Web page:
Consider, too, the tendency of franchises to move from city to city (true or false: The real Cleveland Browns are actually the current Baltimore Ravens) and the increasingly rapid turnover of players due to trade and free-agency. (Is it still O.K. to like Johnny Damon after his fifth uniform change?)

These many diasporas—of teams, ownership, players and fans alike—leave a landscape cluttered with conflicted loyalties. Maybe Jerry Seinfeld had it right when he quipped, upon seeing mostly unfamiliar players wearing the uniform of his favorite team: Aren’t we rooting for just the laundry nowadays?

The ties of loyalty can be shaken by more than the rapid change of players and locations. Fierce debates rage over whether it is justifiable to withdraw one’s loyalty when a franchise grows ugly—when a team features too many thuggish players, for example, or exceeds the quota for empty swagger. The antics of the blustery coach Rex Ryan and the mouthy linebacker Bart Scott have sent some Jets fans to the exits (not me, at least not yet). Some Philadelphia Eagles fans cursed the day their team acquired the convicted felon Michael Vick, while others cheered this offer of a chance at redemption for the star quarterback (not to mention his rifle arm and exceptional scrambling ability).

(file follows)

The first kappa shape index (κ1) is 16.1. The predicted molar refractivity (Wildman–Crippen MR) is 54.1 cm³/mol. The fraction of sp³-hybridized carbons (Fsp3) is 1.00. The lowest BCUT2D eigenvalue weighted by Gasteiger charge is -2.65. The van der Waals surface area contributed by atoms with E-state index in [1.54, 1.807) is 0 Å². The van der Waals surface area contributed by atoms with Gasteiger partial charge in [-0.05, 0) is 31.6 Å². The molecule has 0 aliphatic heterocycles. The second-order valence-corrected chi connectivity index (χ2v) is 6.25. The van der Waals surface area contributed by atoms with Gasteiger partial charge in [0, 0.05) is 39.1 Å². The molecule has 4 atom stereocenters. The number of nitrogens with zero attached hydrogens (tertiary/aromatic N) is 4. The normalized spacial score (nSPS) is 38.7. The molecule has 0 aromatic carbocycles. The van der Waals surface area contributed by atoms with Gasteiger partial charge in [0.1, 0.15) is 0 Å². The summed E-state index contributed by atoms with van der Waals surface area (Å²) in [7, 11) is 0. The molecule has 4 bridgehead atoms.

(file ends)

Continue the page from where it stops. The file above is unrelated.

A second sports phenomenon with wider life currency involves the skills of dialogue and reasoned debate. The ability to engage constructively with others does not come naturally; it is an acquired skill. Athletics is often the first topic on which youngsters form opinions, draw inferences from their observations and learn to argue civilly with peers. When I served as a high school debate coach, I encouraged neophytes to cut their teeth by defending their opinions about favorite teams (“Be it resolved that the Celtics should draft a new backcourt”). Once adolescents learn how to analyze and interpret facts, they are well positioned to debate a wide range of ethical issues, including those arising within the sports world itself (salary caps, performance-enhancing drugs). My coaching efforts did not produce any state champions, but they may have elevated the discourse of local sports-talk radio just a hair.